Ponomarenko J, Vaughan K, Sette A, Maurer-Stroh S. Conservancy of mAb epitopes in Ebolavirus glycoproteins of previous and 2014 outbreaks. PLoS Curr. 2014;6:1–13.

69.

Sanchez A, Ksiazek TG, Rollin PE, et al. Detection and molecular characterization of Ebola viruses causing disease in human and nonhuman primates. J Infect Dis. 1999;179(Suppl 1):S164–S169.

70.

Sridhar S. Clinical development of Ebola vaccines. Ther Adv Vaccines. 2015;3(5–6):125–138.

71.

Verma SK, Yadav S, Kumar A. In silico prediction of B- and T- cell epitope on Lassa virus proteins for peptide based subunit vaccine design. Adv Biomed Res. 2015;4:201.

72.

Mostafa SM, Islam AB. An in silico approach predicted potential therapeutics that can confer protection from maximum pathogenic Hantaviruses. Future Virology. 2016;11(6):411–428.

73.

Wilson CC, McKinney D, Anders M, et al. Development of a DNA vaccine designed to induce cytotoxic T lymphocyte responses to multiple conserved epitopes in HIV-1. J Immunol. 2003;171(10):5611–5623.

74.

Vani J, Shaila M, Chandra N, Nayak R. A combined immuno-informatics and structure-based modeling approach for prediction of T cell epitopes of secretory proteins of Mycobacterium tuberculosis. Microbes Infect. 2006;8(3):738–746.

75.

Kelley LA, Mezulis S, Yates CM, Wass MN, Sternberg MJE. The Phyre2 web portal for protein modeling, prediction and analysis. Nat Protocols. 2015;10(6):845–858.

76.

Genheden S, Ryde U. The MM/PBSA and MM/GBSA methods to estimate ligand-binding affinities. Expert Opin Drug Discov. 2015;10(5):449–461.

77.

Deng Y, Roux B. Computations of Standard Binding Free Energies with Molecular Dynamics Simulations. J Phys Chem B. 2009;113(8):2234–2246.

78.

Oany AR, Sharmin T, Chowdhury AS, Jyoti TP, Hasan MA. Highly conserved regions in Ebola virus RNA dependent RNA polymerase may be act as a universal novel peptide vaccine target: a computational approach. In Silico Pharmacol. 2015;3:7.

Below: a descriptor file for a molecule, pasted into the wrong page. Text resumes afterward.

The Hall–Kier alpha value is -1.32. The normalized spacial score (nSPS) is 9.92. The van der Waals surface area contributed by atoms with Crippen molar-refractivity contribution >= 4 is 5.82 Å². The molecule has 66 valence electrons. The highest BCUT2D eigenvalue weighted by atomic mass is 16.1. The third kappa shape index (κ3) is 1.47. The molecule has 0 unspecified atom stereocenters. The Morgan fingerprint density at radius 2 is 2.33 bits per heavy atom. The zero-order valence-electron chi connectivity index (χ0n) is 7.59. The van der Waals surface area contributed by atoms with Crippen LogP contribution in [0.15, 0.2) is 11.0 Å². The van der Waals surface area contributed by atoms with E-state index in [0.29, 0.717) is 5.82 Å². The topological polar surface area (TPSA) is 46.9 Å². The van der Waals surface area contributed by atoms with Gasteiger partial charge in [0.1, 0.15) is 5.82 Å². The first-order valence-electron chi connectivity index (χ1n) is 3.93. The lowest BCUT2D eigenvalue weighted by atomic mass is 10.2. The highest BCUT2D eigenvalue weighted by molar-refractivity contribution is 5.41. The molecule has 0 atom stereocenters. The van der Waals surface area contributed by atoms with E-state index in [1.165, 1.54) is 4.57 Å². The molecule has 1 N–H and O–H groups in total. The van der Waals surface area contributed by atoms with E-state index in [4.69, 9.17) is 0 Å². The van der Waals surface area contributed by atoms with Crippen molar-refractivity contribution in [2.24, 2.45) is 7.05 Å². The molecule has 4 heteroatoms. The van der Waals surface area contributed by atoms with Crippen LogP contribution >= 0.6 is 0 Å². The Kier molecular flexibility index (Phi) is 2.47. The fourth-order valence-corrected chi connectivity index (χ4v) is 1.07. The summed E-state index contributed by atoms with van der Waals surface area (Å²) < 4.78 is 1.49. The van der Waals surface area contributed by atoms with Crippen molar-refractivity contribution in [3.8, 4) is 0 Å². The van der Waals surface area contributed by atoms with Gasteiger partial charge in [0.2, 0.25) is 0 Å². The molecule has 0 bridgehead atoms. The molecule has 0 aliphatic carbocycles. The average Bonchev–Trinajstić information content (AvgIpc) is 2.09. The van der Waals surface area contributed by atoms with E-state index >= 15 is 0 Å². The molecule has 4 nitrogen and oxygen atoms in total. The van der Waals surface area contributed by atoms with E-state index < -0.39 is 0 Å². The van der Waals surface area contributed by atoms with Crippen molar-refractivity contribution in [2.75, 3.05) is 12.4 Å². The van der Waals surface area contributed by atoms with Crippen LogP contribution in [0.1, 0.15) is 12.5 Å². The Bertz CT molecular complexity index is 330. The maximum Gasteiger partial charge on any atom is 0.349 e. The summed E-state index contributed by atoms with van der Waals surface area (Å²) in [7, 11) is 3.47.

79.

Dikhit MR, Kumar S, Vijaymahantesh, et al. Computational elucidation of potential antigenic CTL epitopes in Ebola virus. Infect Genet Evol. 2015;36:369–375.

80.

Khan MA, Hossain MU, Rakib-Uz-Zaman SM, Morshed MN. Epitope-based peptide vaccine design and target site depiction against Ebola viruses: an immunoinformatics study. Scand J Immunol. 2015;82(1):25–34.

81.

Ali MT, Islam MO. A highly conserved GEQYQQLR epitope has been identified in the nucleoprotein of Ebola virus by using an in silico approach. Adv Bioinformatics. 2015;2015:278197.

82.

Stavrakoudis A. Conformational flexibility in designing peptides for immunology: the molecular dynamics approach. Curr Comput Aided Drug Des. 2010;6(3):207–222.

83.

Chandrika B-R, Subramanian J, Sharma SD. Managing protein flexibility in docking and its applications. Drug Discov Today. 2009;14(7):394–400.

84.

Legge F, Budi A, Treutlein H, Yarovsky I. Protein flexibility: Multiple molecular dynamics simulations of insulin chain B. Biophys Chem. 2006;119(2):146–157.

85.

Wan S, Flower DR, Coveney PV. Toward an atomistic understanding of the immune synapse: Large-scale molecular dynamics simulation of a membrane-embedded TCR–pMHC–CD4 complex. Mol Immunol. 2008;45(5):1221–1230.

86.

Petrone PM, Garcia AE. MHC–peptide binding is assisted by bound water molecules. J Mol Biol. 2004;338(2):419–435.

Supplementary materials

Figure S1 Multiple sequence alignment and secondary structure predictions of query sequence (HLA*A15:02) and template sequence (PDB: 2BCK).


Notes: Green color represents alpha helix, whereas beta sheet is represented by blue color.


Abbreviations: HLA, human leukocyte antigen; PDB, Protein Data Bank.